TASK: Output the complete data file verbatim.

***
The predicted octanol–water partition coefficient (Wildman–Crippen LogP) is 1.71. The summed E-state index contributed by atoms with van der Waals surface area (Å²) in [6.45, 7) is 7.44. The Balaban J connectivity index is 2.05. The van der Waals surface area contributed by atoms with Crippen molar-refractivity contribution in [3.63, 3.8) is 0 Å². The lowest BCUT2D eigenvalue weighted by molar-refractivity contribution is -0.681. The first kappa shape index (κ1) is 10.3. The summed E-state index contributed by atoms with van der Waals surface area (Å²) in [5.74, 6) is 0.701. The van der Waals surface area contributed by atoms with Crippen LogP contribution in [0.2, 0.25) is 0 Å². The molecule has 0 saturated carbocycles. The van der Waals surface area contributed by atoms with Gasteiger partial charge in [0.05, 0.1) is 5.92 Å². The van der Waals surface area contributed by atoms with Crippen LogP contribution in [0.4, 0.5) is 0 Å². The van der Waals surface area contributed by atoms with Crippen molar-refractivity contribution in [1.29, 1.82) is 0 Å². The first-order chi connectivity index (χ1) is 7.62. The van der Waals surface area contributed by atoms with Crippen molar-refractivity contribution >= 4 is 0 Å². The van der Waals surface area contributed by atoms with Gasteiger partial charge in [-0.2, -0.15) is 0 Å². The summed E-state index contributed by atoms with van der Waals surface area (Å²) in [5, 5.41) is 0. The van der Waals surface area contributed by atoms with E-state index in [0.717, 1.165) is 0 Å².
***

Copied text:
The predicted octanol–water partition coefficient (Wildman–Crippen LogP) is 1.71. The summed E-state index contributed by atoms with van der Waals surface area (Å²) in [6.45, 7) is 7.44. The Balaban J connectivity index is 2.05. The van der Waals surface area contributed by atoms with Crippen molar-refractivity contribution in [3.63, 3.8) is 0 Å². The lowest BCUT2D eigenvalue weighted by molar-refractivity contribution is -0.681. The first kappa shape index (κ1) is 10.3. The summed E-state index contributed by atoms with van der Waals surface area (Å²) in [5.74, 6) is 0.701. The van der Waals surface area contributed by atoms with Crippen LogP contribution in [0.2, 0.25) is 0 Å². The molecule has 0 saturated carbocycles. The van der Waals surface area contributed by atoms with Gasteiger partial charge in [0.05, 0.1) is 5.92 Å². The van der Waals surface area contributed by atoms with Crippen LogP contribution in [0.4, 0.5) is 0 Å². The van der Waals surface area contributed by atoms with Crippen molar-refractivity contribution in [1.29, 1.82) is 0 Å². The first-order chi connectivity index (χ1) is 7.62. The van der Waals surface area contributed by atoms with Crippen molar-refractivity contribution >= 4 is 0 Å². The van der Waals surface area contributed by atoms with Gasteiger partial charge in [-0.2, -0.15) is 0 Å². The summed E-state index contributed by atoms with van der Waals surface area (Å²) in [5, 5.41) is 0. The van der Waals surface area contributed by atoms with E-state index in [0.717, 1.165) is 0 Å².